Another topic was training a young horse, and how one must patiently show him that “his diet includes only hay, oats and water,” and not human flesh. I vividly remember the inspiration for this one; my colt Oliver started biting my arm and left giant blue teeth marks on my buttocks before we convinced him that was a bad idea. Once you get on the horse, I said, his first act would be to “leap four feet into the air, come down hard, and start spinning like a runaway top. He is just high-spirited, as some parents say about their demon children.” I still feel pretty much the same way about horses and spoiled brats.

Another favorite topic of mine that semester was the behavior of teachers; three essays on the subject extol the virtues of strict teachers. Miss Zamow must have been proud of me; she certainly was not one of the lenient ones I criticized.

Much of our writing that semester centered around reading. I still recall lines from Percy Bysshe Shelley’s poems “Ozymandias,” “To a Skylark,” and Ode to the West Wind,” and wonder if they are still read in high school English. I asserted in a September paper that Shakespeare’s Sonnet 116 should be required reading for all high school students. I thought John Milton’s “L’Allegro” and “Il Penseroso” were “escapes from reality,” but well-written. I didn’t care for William Blake’s work then, and have not changed my opinion. After writing papers analyzing the writing of Andreyev, Gorky, Tolstoy and Dostoevsky, I have avoided all four writers ever since. But I had a great time comparing our new car with our old car, saying the 1950 Chevrolet “closely resembled a duck,” while the 1959 was more like a “crouching panther.”

Asked to write about one poem, I insisted that I couldn’t choose between them and wrote about two, Walter de la Mare’s “The Listeners,” which I can still recite, and “The Stab” by William Wallace Harney, which I had entirely forgotten-- though I can see the influence of both poems in my writing today.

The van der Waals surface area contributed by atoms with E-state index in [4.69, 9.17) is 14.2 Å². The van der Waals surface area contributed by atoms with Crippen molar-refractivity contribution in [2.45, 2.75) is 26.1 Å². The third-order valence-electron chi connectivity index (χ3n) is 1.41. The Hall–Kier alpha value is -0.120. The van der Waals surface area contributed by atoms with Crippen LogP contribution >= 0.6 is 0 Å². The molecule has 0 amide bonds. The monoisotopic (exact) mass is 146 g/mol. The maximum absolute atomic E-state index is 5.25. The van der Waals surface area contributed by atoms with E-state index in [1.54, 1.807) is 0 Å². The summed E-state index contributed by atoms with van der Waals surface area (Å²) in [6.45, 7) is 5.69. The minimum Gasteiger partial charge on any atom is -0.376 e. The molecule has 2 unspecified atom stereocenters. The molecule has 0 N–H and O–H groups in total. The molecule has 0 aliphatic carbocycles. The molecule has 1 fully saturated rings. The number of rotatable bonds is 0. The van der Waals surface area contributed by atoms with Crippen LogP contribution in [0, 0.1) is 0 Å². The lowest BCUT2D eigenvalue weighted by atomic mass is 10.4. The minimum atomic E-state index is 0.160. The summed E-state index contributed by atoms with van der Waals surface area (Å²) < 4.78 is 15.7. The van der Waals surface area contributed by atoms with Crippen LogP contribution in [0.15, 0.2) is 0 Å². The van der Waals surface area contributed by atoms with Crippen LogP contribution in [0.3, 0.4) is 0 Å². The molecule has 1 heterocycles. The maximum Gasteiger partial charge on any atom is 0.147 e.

On Dec. 9, 1960, I turned in a diamond paragraph designed to teach us the use of various kinds of sentence structure; I’m going to use this as an example to the writers who come to Homestead House. We were instructed to write the following sentences:

Simple
Compound
Complex
Compound-complex
Complex
Compound
Simple

Here’s what I wrote:

My mirror is my bulletin board. I wedge postcards around it, and I stick poems and reminders to the frame. Since I collect these items fanatically, I now see myself only in the center of the mirror. After tiring of peering at two inches of my face, I may tour the world in thoughts, or I may read poetry and philosophy. If I am discouraged, some selection will make me cheerful. I can read love poems and prayers, or I may look at friends’ faces and tour exciting places. Truly, my bedroom mirror is an adventure in itself.

But the best gift from this collection of papers came from the comments Miss Zamow wrote on two papers.

At the top of the paper on Maxim Gorky’s “In the Steppes,” dated Jan. 19, 1961, is an A-, followed by this comment in Miss Zamow’s small, square handwriting: “Excellent except for punctuation. Please analyze each use of the comma in this paper.”

The second paper, on Leonid Andreyev’s “The Seven Who Were Hanged,” dated Jan. 20, 1961, received an A, and this comment, “Anyone who can analyze this astutely, write this well, and produce a term paper for a daily assignment is intelligent enough to learn how to use punctuation. Please do so.”

I doubt that I sat right down and studied punctuation during that senior year of high school, but I’ve worked at punctuating correctly ever since. I’m delighted at this reminder of just why I’m so darn picky, and I hope Jo Zamow would be proud of me.